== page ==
Arts & Entertainment

Folk Music Festival in Irvington Will Help Muffle Winter Blues

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by Thomas Staudter – 

A folk music festival in Irvington—presented in the middle of the winter?

Carter Smith, the indefatigable impresario behind the long-running Common Ground Community Concerts series, acknowledged the idea was “counterintuitive.”

Nonetheless, Smith is partnering with the powers-that-be at the Irvington Theater (formerly the Irvington Town Hall Theater), where he already produces a handful of tuneful soirées each year, to present the Irvington Folk Festival on Friday, January 31 and Saturday, February 1.

For the complete festival schedule, visit:

Performing at the festival’s Friday night gathering following an opening reception and Q&A session will be Dar Williams, a Chappaqua native and one of the most acclaimed singer-songwriters of her generation. Also on the bill: Antje Duvecot, an award-winning songsmith and guitarist now based in the Boston area.

On Saturday, there are two separate afternoon showcases, held at the theater and the Broadway Grill and Tavern on Main Street in Irvington, both which will feature the same six artists and acts—deer scout a.k.a. Dena Miller, Joshua Garcia, roots music sextet Greetings from Anywhere, Ursula Hansberry, Neil Nathan and Westchester-based “rad trad” duo Pluck & Rail.

There is a stand-alone set at the theater on Saturday afternoon as well, with Divining Rod, a genre-crossing duo led by multi-instrumentalist Miyuki Furtado. Following a dinner break and whiskey tasting at the theater, there is a full night of music with 14-year-old banjo sensation Nora Brown, International Folk Alliance’s “Album of the Year” winner Joe Crookston and the Dustbowl Revival, a rollicking sextet featuring dual vocalists Liz Beebe and Z. Lupatin.

Smith said the idea of the folk festival came to him while he was routinely communicating with the leadership at the Irvington Theater about booking dates in the upcoming year.

“I decided to go out on a limb and see if there were any back-to-back days available, and what came up was January 31 and February 1,” recalled Smith. “I know a lot of people associate folk festivals with the outdoors and warmer weather, but the more I thought about a two-day festival during the winter, the less crazy it seemed. First, there’s not a whole else going on; and second, after the winter holidays people are always looking for something to do.”

In terms of booking the festival, and with the intention that the event should be in line with the community-building mission of the Common Ground concerts, Smith said the first artist he approached was Dar Williams. An artist long known for her environmental and political activism, Williams had turned her eye to how people were working together to strengthen their communities for the challenges ahead in her 2017 book What I Found in a Thousand Towns: A Traveling Musician’s Guide to Rebuilding America’s Communities—One Coffee Shop, Dog Run & Open-Mike Night at a Time.

Smith acknowledged that Williams’ book had made a big impression on him, and in many ways he is emblematic of  “positive proximity,” a term she uses to talk about the growing realization people are experiencing that their “living side by side” with others and neighborliness are actually beneficial to all parties. As a result, people are transforming local spaces, launching new projects and expanding the local “tent” through inclusiveness and smart, multi-platform communications.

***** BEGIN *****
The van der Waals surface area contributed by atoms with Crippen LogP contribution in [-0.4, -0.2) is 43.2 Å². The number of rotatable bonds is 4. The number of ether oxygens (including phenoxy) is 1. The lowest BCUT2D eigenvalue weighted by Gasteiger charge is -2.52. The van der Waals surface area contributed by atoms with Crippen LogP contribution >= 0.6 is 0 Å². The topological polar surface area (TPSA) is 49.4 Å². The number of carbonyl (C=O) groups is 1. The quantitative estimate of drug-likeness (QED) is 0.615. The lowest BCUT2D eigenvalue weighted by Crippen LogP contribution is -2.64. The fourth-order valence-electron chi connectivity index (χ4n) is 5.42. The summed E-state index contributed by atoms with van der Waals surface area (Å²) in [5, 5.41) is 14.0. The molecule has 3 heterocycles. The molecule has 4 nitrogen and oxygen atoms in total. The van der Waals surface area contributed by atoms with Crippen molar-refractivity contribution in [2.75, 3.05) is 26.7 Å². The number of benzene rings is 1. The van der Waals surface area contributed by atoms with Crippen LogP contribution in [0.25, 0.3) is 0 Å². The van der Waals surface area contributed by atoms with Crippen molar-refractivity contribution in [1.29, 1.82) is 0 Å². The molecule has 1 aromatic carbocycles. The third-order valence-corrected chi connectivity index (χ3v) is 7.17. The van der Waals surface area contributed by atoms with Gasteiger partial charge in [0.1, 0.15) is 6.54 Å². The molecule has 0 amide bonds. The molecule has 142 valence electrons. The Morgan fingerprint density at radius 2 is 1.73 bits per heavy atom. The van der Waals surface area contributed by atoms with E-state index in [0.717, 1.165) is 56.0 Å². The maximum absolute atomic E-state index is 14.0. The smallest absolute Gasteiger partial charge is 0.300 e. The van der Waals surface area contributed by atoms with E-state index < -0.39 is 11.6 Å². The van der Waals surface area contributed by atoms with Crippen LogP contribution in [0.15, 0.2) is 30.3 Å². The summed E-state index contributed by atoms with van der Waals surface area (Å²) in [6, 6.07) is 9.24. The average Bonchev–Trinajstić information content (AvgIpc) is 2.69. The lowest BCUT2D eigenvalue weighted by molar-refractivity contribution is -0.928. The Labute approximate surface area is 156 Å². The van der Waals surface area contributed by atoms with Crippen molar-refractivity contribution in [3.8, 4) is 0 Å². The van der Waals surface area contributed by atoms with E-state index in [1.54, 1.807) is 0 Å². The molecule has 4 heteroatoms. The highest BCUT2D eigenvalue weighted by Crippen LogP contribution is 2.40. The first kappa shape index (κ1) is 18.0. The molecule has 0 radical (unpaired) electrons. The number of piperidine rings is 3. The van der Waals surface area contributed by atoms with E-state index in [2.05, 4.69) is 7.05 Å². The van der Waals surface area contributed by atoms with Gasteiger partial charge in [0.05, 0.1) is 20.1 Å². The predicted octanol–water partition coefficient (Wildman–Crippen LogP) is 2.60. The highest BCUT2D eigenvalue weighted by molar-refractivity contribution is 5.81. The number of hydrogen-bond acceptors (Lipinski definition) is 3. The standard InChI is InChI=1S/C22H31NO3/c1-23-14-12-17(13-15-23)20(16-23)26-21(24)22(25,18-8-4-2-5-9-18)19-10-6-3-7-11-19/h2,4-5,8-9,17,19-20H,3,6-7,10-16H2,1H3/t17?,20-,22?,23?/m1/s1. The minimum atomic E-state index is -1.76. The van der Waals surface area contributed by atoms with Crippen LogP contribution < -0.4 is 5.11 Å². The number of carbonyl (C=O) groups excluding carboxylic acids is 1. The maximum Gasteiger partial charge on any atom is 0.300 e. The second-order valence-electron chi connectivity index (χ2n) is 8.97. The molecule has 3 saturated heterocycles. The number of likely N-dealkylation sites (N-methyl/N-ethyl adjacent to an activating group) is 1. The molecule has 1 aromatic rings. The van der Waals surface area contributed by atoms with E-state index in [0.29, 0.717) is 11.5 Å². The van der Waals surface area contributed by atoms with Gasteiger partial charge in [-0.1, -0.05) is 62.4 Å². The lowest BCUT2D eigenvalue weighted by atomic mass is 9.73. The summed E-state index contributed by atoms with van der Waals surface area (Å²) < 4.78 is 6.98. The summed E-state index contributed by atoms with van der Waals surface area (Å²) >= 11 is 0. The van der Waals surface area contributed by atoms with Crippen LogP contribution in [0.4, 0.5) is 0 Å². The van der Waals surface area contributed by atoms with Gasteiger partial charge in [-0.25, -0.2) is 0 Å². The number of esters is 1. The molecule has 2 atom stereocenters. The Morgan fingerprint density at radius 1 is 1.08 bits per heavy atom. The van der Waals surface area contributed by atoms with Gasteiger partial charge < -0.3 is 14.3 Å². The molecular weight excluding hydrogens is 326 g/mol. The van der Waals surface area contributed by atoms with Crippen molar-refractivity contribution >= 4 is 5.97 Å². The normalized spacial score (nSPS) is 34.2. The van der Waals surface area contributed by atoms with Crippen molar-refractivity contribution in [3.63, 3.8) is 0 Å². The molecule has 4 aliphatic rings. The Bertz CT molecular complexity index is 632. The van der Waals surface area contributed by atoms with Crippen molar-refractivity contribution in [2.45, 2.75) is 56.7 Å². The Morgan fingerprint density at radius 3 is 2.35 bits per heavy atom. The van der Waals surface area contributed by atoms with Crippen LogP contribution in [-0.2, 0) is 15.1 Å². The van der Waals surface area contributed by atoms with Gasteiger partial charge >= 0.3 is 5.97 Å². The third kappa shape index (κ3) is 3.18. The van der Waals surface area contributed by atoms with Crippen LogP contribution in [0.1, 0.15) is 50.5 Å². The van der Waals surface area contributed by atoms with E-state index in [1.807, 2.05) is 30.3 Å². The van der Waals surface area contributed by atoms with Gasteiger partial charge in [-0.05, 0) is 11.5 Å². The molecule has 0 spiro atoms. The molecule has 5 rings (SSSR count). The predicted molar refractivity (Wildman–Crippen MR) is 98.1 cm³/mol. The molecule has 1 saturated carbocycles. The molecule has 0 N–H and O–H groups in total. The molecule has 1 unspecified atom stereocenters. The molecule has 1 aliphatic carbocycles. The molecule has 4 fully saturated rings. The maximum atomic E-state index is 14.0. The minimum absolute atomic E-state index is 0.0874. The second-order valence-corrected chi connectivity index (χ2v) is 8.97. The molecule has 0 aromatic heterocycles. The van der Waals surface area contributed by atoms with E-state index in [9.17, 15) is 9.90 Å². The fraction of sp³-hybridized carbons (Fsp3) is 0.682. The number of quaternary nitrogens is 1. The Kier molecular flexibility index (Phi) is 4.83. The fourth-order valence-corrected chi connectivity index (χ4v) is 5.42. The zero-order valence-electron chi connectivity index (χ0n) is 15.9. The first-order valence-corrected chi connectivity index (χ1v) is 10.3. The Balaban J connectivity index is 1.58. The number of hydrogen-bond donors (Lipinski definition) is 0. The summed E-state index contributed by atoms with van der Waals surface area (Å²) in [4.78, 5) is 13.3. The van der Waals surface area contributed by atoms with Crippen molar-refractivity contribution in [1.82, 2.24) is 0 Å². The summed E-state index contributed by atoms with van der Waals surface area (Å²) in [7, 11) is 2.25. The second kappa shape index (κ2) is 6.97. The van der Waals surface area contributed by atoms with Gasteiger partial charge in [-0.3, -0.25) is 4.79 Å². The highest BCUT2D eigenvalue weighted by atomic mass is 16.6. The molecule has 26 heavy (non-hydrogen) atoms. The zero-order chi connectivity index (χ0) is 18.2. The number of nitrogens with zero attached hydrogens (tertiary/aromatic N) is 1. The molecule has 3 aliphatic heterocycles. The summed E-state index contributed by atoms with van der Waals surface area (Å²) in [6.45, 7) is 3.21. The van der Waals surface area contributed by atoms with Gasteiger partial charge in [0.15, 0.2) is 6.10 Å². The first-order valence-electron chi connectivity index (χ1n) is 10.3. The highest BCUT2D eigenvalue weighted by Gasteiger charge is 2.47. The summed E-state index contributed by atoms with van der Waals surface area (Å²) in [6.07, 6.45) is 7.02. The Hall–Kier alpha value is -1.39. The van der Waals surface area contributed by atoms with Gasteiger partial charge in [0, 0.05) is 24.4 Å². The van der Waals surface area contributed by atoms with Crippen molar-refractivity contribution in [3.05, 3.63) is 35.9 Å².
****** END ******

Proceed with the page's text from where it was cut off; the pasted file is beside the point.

As for Williams, she immediately accepted Smith’s invitation to perform at the Irvington Folk festival.

“Carter is a total mensch and definitely one of the people who gets it,” Williams said in a recent phone conversation. “The work he is doing engenders trust and action in the community, which is then woven stronger and tighter so that others can become involved. And he accomplishes this without really forcing the issue, just by presenting one concert after another.”

Added Joe Crookston, “People like Carter make it less hard for us to perform and connect with audiences. He understands why we are writings songs and singing them, and is truly interested in our work. He is, truly, a good soul.”

Now in its 18th year, the Common Ground Community Concerts series started as an offshoot of the Social Justice Committee at the First Unitarian Society of Westchester in Hastings-on-Hudson. Smith, a self-described “musically obsessed fan,” was involved from the get-go. First launched in a coffeehouse setting, the series eventually included shows at the Irvington Theater. A team of volunteers helps keep the series going, and Smith, a writer-editor formerly involved in the publishing business, remarked that he feels “blessed” to work with professionals that oversee the sound, lighting and ticketing for the shows.

“Folk music is everybody’s music,” Smith said. “I like presenting at small venues because concert-going should not be a passive experience. In these smaller spaces, there is a give-and-take between the musicians and the audience. Everyone listens intently, and afterwards there are opportunities to talk with the performers. It’s a great way to get the community together.”

Laurie Chock, now in her second year as chair of the Irvington Theater Commission, said, “Carter is a local treasure. His distinctive and eclectic taste in music has a certain sensibility, and it really brings people out. Consequently, the partnership we have with him is perfect. The idea of a folk festival at the theater won us over right away. It’ll light up the village for the entire weekend—Irvington will be buzzing!”  (Visit for tickets.)

But a folk festival—in the winter?

“I’d never heard of one,” said Crookston. “Maybe in Florida.”

Remarked Williams, “A winter folk festival—it’s right when people really need it!”

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